Like every other university hockey player, Brandon Wallis has had an up-and-down past couple of years thanks to Covid-19.
But he’s taken it all in stride and he’s happy to just be playing.
The 24-year-old from Yellowknife and his Concordia University of Edmonton (CUE) Thunder men’s hockey team are all done their regular season in the Alberta Colleges Athletics Conference (ACAC) regular season. They wrapped things on a winning note, beating Portage College this past Saturday, 3-2, overcoming an early 2-0 deficit in the process.
The regular season itself will close out this coming weekend and the Thunder will be watching to see where they end up once the standings are finalized. As of now, they sit second in the conference and if that holds, they will receive a bye to the semifinal next month; the top two seeds get to watch the first round play out between the third through sixth seeds with the first-place team getting the lowest-ranked of the seeds left. The semifinal series will be a best-of-three and if the Thunder can get past that, they’ll play a best-of-five series for the provincial championship.
Wallis said if the team does get an extra bye week, it won’t be too much of a problem.
“We just wrapped up an stretch of eight games in 16 days,” he said. “We have a few banged-up bodies in the locker room so it’ll be good to heal things up and get game-ready. We know the practices will be intense but we’ll be ready for the second round, if we get the bye.”
Wallis finished the regular season with five goals and four assists.
This season was a return to actual game play following the cancellation of the entire 2020-21 ACAC men’s hockey season due to Covid-19. All the players were able to do was either go to the gym and work out, like Wallis did, or practice whenever they could get on the ice.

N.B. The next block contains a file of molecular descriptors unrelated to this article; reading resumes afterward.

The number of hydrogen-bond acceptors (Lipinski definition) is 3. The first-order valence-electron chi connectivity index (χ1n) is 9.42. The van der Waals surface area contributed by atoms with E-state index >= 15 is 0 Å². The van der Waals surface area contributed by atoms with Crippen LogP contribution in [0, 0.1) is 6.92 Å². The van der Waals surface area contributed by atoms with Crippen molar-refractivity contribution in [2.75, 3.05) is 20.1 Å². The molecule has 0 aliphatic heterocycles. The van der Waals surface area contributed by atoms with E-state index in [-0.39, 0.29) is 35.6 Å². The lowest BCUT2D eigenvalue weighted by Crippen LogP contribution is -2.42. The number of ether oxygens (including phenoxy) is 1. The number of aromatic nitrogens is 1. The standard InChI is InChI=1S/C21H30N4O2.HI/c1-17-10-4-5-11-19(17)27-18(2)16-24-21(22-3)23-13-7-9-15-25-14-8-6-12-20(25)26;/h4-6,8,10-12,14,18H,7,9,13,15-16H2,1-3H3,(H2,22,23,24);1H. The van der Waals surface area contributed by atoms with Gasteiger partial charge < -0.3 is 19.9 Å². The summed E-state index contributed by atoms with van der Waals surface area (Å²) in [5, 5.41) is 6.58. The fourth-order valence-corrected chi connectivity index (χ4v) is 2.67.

“I was totally off my skates from about November (2020) to March,” said Wallis. “I went to the gym in Sherwood Park and we had a couple of weeks of practice but that was it. It was the longest stretch I’d ever been off of skates since I can remember, probably since I was a kid.”
When the announcement came that there would be something resembling a season, Wallis said it was a huge sigh of relief for him.
“I was just happy to get back out there because two years in a row of no hockey would’ve been brutal,” he said. “Our coach told us it wouldn’t start until (this past) November but we were just glad to hear that we could be playing and I think we’re all just grateful.”
The season for the Thunder lasted just 16 games but it was 16 more games than they had last season. They finished with a record of 11 wins, three losses and two ties and sit behind Edmonton’s Northern Alberta Institute of Technology (NAIT) in the standings. NAIT has first place all locked up heading into the final weekend of regular season play.
Wallis has been playing in Alberta for several years, beginning in 2012 with the Sherwood Park Flyers U15 AAA squad. From there, he graduated to the U16 and U18 teams before getting his chance at Junior A with the Spruce Grove Saints in 2015, where he played just two games. He would then be signed by the Sherwood Park Crusaders, where he played in 168 regular season games — notching 23 goals and 41 assists over that time — and 13 more games in the post-season over three years.
Things didn’t look too good for Wallis near the end of his final campaign in Sherwood Park but he said a chance conversation with the then-head coach at CUE changed everything.
“I had no offers and I was considering hanging up the skates for good,” he said. “A week or two after the playoffs that year, I got a call from (Dan Glegloff) and he wanted to meet and talk. From there, he offered me a spot and a scholarship and here I am — still playing and still having fun doing it.”
Coming from the AJHL to collegiate hockey, Wallis said the big difference for him is the physicality of it.
“It’s a similar style to the AJHL but it’s different because it’s all adults,” he said. “In the AJHL, you’re playing 16 and 17-year-olds but now, you’re playing guys who are anywhere from 21 to 26 years old. A lot of the guys in our league came from the AJHL so there’s a lot of skill and it’s really fast, a lot more physical, too.”
Wallis, who’s majoring in environmental science, still considers himself a Northerner and admitted he’s missing not being able to come back home, especially over the past couple of years.
“I was talking with my parents and we can’t remember the last time we’ve been back there,” he said. “It’s been two years at least and I miss going home to see my buddies. I’m hoping I’ll be able to get back home this summer but I really hope the Rec Hockey Tournament is happening. I miss playing in that.”